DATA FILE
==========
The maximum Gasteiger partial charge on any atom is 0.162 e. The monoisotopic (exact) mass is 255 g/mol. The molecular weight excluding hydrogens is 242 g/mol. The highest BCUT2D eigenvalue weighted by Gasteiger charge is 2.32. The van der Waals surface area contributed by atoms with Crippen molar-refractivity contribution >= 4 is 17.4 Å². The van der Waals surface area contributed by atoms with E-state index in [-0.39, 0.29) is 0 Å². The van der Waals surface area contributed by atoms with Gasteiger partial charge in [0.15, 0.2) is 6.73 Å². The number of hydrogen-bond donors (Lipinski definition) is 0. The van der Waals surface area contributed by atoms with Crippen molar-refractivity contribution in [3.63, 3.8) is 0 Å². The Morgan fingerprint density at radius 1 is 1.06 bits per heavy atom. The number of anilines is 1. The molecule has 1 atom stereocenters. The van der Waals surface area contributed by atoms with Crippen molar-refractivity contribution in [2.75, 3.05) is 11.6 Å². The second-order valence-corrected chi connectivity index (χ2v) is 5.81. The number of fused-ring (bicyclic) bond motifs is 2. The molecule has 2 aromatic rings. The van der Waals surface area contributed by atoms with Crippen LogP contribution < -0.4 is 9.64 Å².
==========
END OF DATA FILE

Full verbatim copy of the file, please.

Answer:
The maximum Gasteiger partial charge on any atom is 0.162 e. The monoisotopic (exact) mass is 255 g/mol. The molecular weight excluding hydrogens is 242 g/mol. The highest BCUT2D eigenvalue weighted by Gasteiger charge is 2.32. The van der Waals surface area contributed by atoms with Crippen molar-refractivity contribution >= 4 is 17.4 Å². The van der Waals surface area contributed by atoms with E-state index in [-0.39, 0.29) is 0 Å². The van der Waals surface area contributed by atoms with Gasteiger partial charge in [0.15, 0.2) is 6.73 Å². The number of hydrogen-bond donors (Lipinski definition) is 0. The van der Waals surface area contributed by atoms with Crippen molar-refractivity contribution in [3.63, 3.8) is 0 Å². The Morgan fingerprint density at radius 1 is 1.06 bits per heavy atom. The number of anilines is 1. The molecule has 1 atom stereocenters. The van der Waals surface area contributed by atoms with Crippen molar-refractivity contribution in [2.75, 3.05) is 11.6 Å². The second-order valence-corrected chi connectivity index (χ2v) is 5.81. The number of fused-ring (bicyclic) bond motifs is 2. The molecule has 2 aromatic rings. The van der Waals surface area contributed by atoms with Crippen LogP contribution < -0.4 is 9.64 Å².